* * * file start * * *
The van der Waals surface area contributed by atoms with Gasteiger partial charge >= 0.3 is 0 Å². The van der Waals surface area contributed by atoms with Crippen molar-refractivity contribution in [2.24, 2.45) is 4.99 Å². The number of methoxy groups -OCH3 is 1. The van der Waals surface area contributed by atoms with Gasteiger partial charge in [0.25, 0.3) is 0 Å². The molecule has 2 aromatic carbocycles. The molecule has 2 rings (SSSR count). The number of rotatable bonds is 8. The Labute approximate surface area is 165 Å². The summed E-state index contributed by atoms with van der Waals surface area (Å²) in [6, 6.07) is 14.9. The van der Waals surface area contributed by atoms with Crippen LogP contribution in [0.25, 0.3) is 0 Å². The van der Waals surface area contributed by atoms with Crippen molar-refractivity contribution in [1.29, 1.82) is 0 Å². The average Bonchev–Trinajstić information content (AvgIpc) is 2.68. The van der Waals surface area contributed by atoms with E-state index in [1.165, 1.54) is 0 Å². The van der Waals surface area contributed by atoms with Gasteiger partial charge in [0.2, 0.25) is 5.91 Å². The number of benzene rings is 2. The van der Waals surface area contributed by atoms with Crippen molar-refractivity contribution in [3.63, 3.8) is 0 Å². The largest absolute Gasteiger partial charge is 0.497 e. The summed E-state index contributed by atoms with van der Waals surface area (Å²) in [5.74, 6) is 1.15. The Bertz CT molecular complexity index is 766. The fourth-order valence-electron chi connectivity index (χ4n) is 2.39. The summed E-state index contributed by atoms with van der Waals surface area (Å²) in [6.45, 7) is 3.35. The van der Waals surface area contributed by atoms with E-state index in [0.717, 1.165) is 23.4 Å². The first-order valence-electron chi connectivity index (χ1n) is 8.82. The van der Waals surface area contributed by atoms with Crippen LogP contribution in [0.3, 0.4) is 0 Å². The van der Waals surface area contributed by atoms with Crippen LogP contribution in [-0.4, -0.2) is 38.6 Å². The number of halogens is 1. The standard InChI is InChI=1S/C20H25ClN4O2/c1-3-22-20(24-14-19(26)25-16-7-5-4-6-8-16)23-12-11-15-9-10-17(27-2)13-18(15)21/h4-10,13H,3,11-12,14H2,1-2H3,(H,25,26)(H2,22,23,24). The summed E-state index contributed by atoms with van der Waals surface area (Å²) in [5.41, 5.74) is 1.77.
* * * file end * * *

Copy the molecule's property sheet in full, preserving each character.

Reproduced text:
The van der Waals surface area contributed by atoms with Gasteiger partial charge >= 0.3 is 0 Å². The van der Waals surface area contributed by atoms with Crippen molar-refractivity contribution in [2.24, 2.45) is 4.99 Å². The number of methoxy groups -OCH3 is 1. The van der Waals surface area contributed by atoms with Gasteiger partial charge in [0.25, 0.3) is 0 Å². The molecule has 2 aromatic carbocycles. The molecule has 2 rings (SSSR count). The number of rotatable bonds is 8. The Labute approximate surface area is 165 Å². The summed E-state index contributed by atoms with van der Waals surface area (Å²) in [6, 6.07) is 14.9. The van der Waals surface area contributed by atoms with Crippen LogP contribution in [0.25, 0.3) is 0 Å². The van der Waals surface area contributed by atoms with Crippen molar-refractivity contribution in [1.29, 1.82) is 0 Å². The average Bonchev–Trinajstić information content (AvgIpc) is 2.68. The van der Waals surface area contributed by atoms with E-state index in [1.165, 1.54) is 0 Å². The van der Waals surface area contributed by atoms with Gasteiger partial charge in [0.2, 0.25) is 5.91 Å². The number of benzene rings is 2. The van der Waals surface area contributed by atoms with Crippen molar-refractivity contribution in [3.63, 3.8) is 0 Å². The largest absolute Gasteiger partial charge is 0.497 e. The summed E-state index contributed by atoms with van der Waals surface area (Å²) in [5.74, 6) is 1.15. The Bertz CT molecular complexity index is 766. The fourth-order valence-electron chi connectivity index (χ4n) is 2.39. The summed E-state index contributed by atoms with van der Waals surface area (Å²) in [6.45, 7) is 3.35. The van der Waals surface area contributed by atoms with E-state index in [0.717, 1.165) is 23.4 Å². The first-order valence-electron chi connectivity index (χ1n) is 8.82. The van der Waals surface area contributed by atoms with Crippen LogP contribution in [0.3, 0.4) is 0 Å². The van der Waals surface area contributed by atoms with Crippen LogP contribution in [-0.4, -0.2) is 38.6 Å². The number of halogens is 1. The standard InChI is InChI=1S/C20H25ClN4O2/c1-3-22-20(24-14-19(26)25-16-7-5-4-6-8-16)23-12-11-15-9-10-17(27-2)13-18(15)21/h4-10,13H,3,11-12,14H2,1-2H3,(H,25,26)(H2,22,23,24). The summed E-state index contributed by atoms with van der Waals surface area (Å²) in [5.41, 5.74) is 1.77.